A Beginner's Guide to MTGO 1v1 Commander
Commander is an ancient format that was rumored to have been started by only the most knowledgeable planeswalkers in the multiverse -- the judges. The format was known by the name Elder Dragon Highlander, as these iconic dragons had made their mark in the stories of Magic's past. Like Commander today, the format was mostly multiplayer and focused greatly on diplomacy - a skill no good judge lacks. It shouldn't be surprising that a format fostered by some of the most knowledgeable people hasn't had the rules majorly changed in quite some time despite the fact that the rules and banlist are constantly tweaked to stay relevant to modern mages. In 2011, Wizards released special product primarily for use by players of this format and renamed it Commander. This official support from Wizards has been appreciated by the community and, ever since then, Commander has only continued to grow in all forms.
Commander the format is 100 card singleton with decks featuring a "commander". 100 card singleton means that each deck contains 100 cards and there can be no duplicates of cards outside of basic lands or cards that explicitly have rules to be used in multiples (e.g., Relentless Rats). The commander itself can be any legendary creature, or specific permanent that states it can be used as a commander. In addition to this, there are some legendary creatures with the ability "partner" which allows them to be “paired” with another creature that also has “partner” - to be used as a duo of commanders. The commander(s) count towards the 100 card restriction, so decks are either 98 or 99 cards plus the commander(s).
The choice of commander is very important since cards in a deck must match the commander's color identity. The total color identity of a card is any colored mana symbol that is found on the card; this includes the mana cost and the card text. No cards in a deck can contain a colored mana symbol that does not match that of the commander. For example, if the commander of a deck is Tasigur, the Golden Fang that deck's color identity is black+blue+green because the mana cost is black and the card text contains hybrid blue/green symbols. This means that the deck can contain no cards that have a red or white color identity, but any combination of black, blue, and green are fine. In addition to this, colorless color identity cards are legal in any deck, even if your commander’s identity is colorless. For example, Thought-Knot Seer and other colorless Eldrazi are commonly used in Nissa, Vastwood Seer and other ramp decks despite the commander not being colorless. Keep in mind that even though a card can have a colorless mana cost, the color identity of the card is still influenced by the card text as well.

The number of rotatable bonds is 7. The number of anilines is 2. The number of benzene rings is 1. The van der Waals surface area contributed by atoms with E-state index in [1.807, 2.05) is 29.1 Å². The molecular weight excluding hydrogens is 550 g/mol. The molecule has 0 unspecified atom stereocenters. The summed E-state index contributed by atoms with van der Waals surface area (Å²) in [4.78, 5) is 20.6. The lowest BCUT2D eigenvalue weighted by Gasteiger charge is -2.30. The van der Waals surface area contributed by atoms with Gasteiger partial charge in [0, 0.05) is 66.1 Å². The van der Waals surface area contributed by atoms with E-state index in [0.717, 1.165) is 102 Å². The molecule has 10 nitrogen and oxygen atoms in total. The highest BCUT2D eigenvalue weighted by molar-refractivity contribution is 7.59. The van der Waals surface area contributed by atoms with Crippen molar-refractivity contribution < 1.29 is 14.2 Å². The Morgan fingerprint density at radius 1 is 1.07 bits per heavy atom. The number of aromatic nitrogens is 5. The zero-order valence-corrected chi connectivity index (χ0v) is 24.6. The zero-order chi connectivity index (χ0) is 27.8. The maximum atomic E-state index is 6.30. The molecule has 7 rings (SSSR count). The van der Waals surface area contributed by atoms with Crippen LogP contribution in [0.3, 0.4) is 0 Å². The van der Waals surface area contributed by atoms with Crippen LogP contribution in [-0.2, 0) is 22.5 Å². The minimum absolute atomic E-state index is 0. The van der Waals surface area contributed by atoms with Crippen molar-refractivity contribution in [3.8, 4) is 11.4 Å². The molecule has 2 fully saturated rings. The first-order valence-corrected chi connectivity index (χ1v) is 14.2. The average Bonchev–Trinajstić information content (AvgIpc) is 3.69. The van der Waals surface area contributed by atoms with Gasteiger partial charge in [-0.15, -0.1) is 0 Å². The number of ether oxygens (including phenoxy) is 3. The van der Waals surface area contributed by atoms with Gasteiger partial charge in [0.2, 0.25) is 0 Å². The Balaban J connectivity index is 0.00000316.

Commanders start the game in the “Command Zone”. While in the Command Zone, a commander may be cast at any time they could be normally cast by paying their mana cost+2 colorless mana for each time it has been previously cast in the game from the Command Zone. When a commander would change zones, it is by default instead sent to the Command Zone. However, the player who owns the commander may choose to send it to the zone that it is designated to go to rather than the Command Zone. Once a commander is in a zone other than the Command Zone, it is treated as a normal card and may not be moved back to the Command Zone unless it would change zones again. This means allowing a commander to be put in exile or the graveyard can potentially make it difficult to get back. However, when a commander is cast from somewhere other than the Command Zone the 2 colorless mana tax doesn't apply so allowing a commander to go to a player's hand can make it cheaper to recast.
Finally, Commander has an alternate win condition not seen in other formats; if a player takes 21 points of combat damage from a single commander, they lose the game. This damage is tracked by each actual commander, not just by name. This means that if you take control of an opponent's commander and it has the same name as your commander the damage dealt will be tracked separately. This "commander damage" can not be manipulated in any way once it is dealt.
MTGO 1v1 Commander is a format created for Magic Online play starting on May 10, 2017. The intent was to create a version of Commander that would appeal more to Magic Online players. The data on Magic Online showed that their Commander players were primarily playing 1v1 and the current format wasn't balanced. This is because the players were forced to use multiplayer Commander as their format for their 1v1 games. On July 5th the format officially gained a unique ban list separate from multiplayer Commander, as the Magic Online team aimed to create a more balanced 1v1 experience without affecting the multiplayer format.